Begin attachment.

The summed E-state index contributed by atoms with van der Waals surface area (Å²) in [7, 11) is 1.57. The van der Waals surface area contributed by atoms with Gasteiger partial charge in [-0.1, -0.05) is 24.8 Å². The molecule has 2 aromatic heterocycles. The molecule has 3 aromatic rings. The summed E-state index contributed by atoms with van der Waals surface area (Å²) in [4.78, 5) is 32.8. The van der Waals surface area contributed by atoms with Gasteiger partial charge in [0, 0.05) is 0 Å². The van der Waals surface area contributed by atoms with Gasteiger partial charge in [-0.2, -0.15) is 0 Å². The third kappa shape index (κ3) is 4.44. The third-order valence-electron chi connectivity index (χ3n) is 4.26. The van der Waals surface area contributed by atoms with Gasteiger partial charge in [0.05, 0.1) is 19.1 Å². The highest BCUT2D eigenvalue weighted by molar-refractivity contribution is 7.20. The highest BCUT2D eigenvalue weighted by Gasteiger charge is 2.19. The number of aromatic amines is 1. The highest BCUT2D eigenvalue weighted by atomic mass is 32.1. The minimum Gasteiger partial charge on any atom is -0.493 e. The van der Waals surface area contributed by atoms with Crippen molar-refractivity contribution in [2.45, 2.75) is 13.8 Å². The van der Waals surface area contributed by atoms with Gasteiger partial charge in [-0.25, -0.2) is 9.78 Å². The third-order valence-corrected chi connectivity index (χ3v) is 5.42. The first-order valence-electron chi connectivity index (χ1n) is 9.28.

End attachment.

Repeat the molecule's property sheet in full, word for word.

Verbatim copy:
The summed E-state index contributed by atoms with van der Waals surface area (Å²) in [7, 11) is 1.57. The van der Waals surface area contributed by atoms with Gasteiger partial charge in [-0.1, -0.05) is 24.8 Å². The molecule has 2 aromatic heterocycles. The molecule has 3 aromatic rings. The summed E-state index contributed by atoms with van der Waals surface area (Å²) in [4.78, 5) is 32.8. The van der Waals surface area contributed by atoms with Gasteiger partial charge in [0, 0.05) is 0 Å². The van der Waals surface area contributed by atoms with Gasteiger partial charge in [-0.2, -0.15) is 0 Å². The third kappa shape index (κ3) is 4.44. The third-order valence-electron chi connectivity index (χ3n) is 4.26. The van der Waals surface area contributed by atoms with Gasteiger partial charge in [0.05, 0.1) is 19.1 Å². The highest BCUT2D eigenvalue weighted by molar-refractivity contribution is 7.20. The highest BCUT2D eigenvalue weighted by Gasteiger charge is 2.19. The number of aromatic amines is 1. The highest BCUT2D eigenvalue weighted by atomic mass is 32.1. The minimum Gasteiger partial charge on any atom is -0.493 e. The van der Waals surface area contributed by atoms with Crippen molar-refractivity contribution in [2.45, 2.75) is 13.8 Å². The van der Waals surface area contributed by atoms with Gasteiger partial charge in [-0.25, -0.2) is 9.78 Å². The third-order valence-corrected chi connectivity index (χ3v) is 5.42. The first-order valence-electron chi connectivity index (χ1n) is 9.28.